Chennai: The Indian hockey team is still trying to figure out who fills in for Jugraj Singh as the penalty corner specialist. Meanwhile the Federation has decided to send Jugraj abroad for physiotherapy. And that, it seems, is one of the problems in Indian sport - not enough qualified people to keep the sportspersons fit or take care of their injuries. The problem of ignorance is further compounded by lack of funds. Except for national sides, most teams cannot afford the luxury of a physiotherapist. But if cost-cutting is the motive, the result, unfortunately, has been the loss of several potential players. "We don't have expertise at the grass root level so potential national level players are lost even before they reach the state squad and before they reach the national squad," said Dr. Preeth John Cherian, a Physiotherapist. Woes abound Many players have had to retire prematurely. Like the case of Rajeev Mishra. He was India's star player in the '97 Junior National Hockey Championships. He damaged his knee in a camp prior to the World Cup in '98 and then he was not given proper examination, forcing him to go in for surgery. But he hurt his knee again in a match, rendering the last lethal blow to his career. While Mishra at least got a chance to perform on the international stage, many players disappear even before they are discovered. "If the right kind of technique or the physiotherapists were there at that particular time, maybe I would have continued to play for another three more years," lamented Balakrishnan, a former Basketball player. To get Jugraj Singh back in good playing form, medical care and good physiotherapy will be essential. However, physiotherapy in India is the preserve only of rich sports. And if this trend continues, we will lose many more players to injury than produce any.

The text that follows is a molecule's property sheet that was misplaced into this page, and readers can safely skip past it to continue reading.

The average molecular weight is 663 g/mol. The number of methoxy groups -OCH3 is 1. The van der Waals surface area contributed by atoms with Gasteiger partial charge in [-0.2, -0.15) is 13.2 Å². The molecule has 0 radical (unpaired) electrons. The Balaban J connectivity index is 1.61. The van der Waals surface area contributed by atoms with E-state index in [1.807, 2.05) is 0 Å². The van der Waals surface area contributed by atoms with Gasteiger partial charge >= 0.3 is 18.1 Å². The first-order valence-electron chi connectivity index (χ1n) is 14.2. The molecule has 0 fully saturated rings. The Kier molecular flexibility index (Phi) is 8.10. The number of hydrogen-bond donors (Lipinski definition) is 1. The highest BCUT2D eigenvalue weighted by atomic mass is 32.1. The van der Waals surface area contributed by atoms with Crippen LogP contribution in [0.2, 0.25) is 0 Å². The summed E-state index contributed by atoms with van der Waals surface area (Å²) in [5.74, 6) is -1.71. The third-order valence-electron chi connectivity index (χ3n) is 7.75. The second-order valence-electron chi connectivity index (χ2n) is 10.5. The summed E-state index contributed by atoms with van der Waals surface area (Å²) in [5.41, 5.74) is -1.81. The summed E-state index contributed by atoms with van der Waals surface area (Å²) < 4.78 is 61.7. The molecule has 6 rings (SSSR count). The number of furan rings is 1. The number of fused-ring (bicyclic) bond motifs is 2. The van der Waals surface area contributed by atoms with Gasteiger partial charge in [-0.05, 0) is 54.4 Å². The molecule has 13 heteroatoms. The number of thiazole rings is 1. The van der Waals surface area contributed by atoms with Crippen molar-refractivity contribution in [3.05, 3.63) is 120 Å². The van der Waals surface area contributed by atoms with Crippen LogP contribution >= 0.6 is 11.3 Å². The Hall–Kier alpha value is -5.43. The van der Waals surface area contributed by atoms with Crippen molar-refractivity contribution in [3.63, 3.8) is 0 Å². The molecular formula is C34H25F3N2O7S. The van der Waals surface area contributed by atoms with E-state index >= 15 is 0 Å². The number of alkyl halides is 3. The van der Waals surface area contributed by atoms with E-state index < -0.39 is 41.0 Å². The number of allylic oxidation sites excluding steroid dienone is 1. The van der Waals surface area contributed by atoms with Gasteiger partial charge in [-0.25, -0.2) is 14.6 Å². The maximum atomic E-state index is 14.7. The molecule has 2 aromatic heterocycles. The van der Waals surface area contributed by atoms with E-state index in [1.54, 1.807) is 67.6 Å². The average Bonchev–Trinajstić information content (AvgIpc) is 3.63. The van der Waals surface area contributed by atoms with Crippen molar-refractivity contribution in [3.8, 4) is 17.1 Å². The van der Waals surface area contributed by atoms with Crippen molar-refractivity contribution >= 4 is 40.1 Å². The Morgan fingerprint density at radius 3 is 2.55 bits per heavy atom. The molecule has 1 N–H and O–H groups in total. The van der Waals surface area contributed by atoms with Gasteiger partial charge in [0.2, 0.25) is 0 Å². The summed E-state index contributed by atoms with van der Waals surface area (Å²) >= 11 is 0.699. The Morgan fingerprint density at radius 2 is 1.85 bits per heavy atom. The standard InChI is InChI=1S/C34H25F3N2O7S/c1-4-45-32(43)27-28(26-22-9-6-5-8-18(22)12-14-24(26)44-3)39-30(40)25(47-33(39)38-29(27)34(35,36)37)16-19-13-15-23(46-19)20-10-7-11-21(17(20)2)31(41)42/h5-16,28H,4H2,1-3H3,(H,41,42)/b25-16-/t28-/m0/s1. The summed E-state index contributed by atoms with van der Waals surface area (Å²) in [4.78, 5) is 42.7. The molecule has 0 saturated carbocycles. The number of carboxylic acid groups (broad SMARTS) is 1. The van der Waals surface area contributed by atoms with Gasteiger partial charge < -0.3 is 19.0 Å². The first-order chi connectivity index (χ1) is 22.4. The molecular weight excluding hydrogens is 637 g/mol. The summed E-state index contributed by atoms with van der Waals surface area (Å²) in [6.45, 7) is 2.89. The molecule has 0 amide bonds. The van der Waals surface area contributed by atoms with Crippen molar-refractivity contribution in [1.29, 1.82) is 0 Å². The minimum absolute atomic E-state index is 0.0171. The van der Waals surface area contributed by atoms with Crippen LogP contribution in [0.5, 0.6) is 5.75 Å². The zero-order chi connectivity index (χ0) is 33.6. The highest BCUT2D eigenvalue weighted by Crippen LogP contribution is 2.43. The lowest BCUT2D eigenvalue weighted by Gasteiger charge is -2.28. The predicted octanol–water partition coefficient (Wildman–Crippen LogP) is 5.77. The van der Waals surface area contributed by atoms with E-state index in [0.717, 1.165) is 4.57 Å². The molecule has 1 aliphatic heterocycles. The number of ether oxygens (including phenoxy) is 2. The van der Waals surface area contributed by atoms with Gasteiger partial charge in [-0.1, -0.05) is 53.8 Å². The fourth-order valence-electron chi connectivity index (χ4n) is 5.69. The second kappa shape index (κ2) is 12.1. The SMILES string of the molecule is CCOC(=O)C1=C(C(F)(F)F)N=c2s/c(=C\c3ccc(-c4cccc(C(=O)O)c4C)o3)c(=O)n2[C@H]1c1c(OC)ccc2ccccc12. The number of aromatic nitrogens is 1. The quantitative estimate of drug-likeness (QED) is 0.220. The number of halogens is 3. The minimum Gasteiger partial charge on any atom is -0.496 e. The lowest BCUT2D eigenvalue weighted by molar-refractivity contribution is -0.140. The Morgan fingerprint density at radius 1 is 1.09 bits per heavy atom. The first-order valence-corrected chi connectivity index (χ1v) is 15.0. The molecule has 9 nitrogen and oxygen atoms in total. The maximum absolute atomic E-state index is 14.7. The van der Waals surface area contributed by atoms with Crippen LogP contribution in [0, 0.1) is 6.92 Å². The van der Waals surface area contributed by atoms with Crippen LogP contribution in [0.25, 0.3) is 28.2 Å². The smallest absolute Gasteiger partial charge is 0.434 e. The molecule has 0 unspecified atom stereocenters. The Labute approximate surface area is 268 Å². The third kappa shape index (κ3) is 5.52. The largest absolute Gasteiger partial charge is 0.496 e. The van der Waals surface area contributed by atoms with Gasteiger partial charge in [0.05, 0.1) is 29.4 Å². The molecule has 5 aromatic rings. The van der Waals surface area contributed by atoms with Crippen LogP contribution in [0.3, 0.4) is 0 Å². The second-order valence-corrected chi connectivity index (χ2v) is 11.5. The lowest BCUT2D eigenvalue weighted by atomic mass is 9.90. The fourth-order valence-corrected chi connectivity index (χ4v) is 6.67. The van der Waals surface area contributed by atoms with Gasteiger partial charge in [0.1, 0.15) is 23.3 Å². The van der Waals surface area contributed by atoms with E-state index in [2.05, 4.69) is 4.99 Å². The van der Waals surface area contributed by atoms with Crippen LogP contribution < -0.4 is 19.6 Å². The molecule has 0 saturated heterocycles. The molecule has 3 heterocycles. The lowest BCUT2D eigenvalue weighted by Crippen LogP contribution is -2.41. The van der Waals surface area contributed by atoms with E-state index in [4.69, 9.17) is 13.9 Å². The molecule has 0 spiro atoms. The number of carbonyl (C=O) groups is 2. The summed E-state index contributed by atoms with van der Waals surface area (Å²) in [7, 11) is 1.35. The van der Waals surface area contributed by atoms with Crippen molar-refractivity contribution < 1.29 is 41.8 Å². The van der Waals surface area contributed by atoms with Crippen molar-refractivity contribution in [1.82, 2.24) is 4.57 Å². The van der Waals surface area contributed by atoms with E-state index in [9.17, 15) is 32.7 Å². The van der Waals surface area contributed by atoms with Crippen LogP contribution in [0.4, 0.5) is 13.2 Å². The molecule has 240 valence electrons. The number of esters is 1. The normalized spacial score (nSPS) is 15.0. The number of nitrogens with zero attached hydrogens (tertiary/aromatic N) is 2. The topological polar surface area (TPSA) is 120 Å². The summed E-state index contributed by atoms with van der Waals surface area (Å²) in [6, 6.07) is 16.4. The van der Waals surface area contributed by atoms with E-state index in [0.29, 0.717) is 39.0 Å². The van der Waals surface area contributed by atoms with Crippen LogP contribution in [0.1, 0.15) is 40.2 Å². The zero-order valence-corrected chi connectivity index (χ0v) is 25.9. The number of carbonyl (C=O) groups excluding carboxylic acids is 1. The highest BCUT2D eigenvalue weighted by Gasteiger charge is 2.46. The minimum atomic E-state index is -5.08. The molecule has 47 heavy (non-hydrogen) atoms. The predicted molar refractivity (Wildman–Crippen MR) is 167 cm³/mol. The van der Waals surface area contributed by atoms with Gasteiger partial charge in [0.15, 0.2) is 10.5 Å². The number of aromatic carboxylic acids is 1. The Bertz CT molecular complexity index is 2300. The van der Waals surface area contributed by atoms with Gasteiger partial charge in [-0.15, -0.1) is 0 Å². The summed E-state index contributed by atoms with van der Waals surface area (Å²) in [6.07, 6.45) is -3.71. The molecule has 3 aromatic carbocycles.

Topics : Hockey